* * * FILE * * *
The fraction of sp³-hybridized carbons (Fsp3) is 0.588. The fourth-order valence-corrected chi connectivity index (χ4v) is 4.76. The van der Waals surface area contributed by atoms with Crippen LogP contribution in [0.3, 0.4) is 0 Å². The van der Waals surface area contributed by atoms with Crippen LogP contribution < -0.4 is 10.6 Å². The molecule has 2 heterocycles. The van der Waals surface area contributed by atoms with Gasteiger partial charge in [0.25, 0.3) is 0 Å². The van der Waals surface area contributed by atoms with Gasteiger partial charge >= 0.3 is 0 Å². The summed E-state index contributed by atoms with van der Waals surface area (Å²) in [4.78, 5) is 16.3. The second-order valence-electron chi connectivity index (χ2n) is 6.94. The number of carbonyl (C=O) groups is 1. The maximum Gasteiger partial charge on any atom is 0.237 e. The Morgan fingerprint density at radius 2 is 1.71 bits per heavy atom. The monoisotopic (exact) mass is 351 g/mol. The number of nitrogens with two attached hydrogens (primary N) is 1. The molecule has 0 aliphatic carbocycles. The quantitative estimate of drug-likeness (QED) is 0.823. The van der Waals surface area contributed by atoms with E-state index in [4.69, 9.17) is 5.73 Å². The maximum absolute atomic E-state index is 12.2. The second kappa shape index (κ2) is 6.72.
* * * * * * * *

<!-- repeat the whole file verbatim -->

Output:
The fraction of sp³-hybridized carbons (Fsp3) is 0.588. The fourth-order valence-corrected chi connectivity index (χ4v) is 4.76. The van der Waals surface area contributed by atoms with Crippen LogP contribution in [0.3, 0.4) is 0 Å². The van der Waals surface area contributed by atoms with Crippen LogP contribution < -0.4 is 10.6 Å². The molecule has 2 heterocycles. The van der Waals surface area contributed by atoms with Gasteiger partial charge in [0.25, 0.3) is 0 Å². The van der Waals surface area contributed by atoms with Gasteiger partial charge >= 0.3 is 0 Å². The summed E-state index contributed by atoms with van der Waals surface area (Å²) in [4.78, 5) is 16.3. The second-order valence-electron chi connectivity index (χ2n) is 6.94. The number of carbonyl (C=O) groups is 1. The maximum Gasteiger partial charge on any atom is 0.237 e. The Morgan fingerprint density at radius 2 is 1.71 bits per heavy atom. The monoisotopic (exact) mass is 351 g/mol. The number of nitrogens with two attached hydrogens (primary N) is 1. The molecule has 0 aliphatic carbocycles. The quantitative estimate of drug-likeness (QED) is 0.823. The van der Waals surface area contributed by atoms with E-state index in [4.69, 9.17) is 5.73 Å². The maximum absolute atomic E-state index is 12.2. The second kappa shape index (κ2) is 6.72.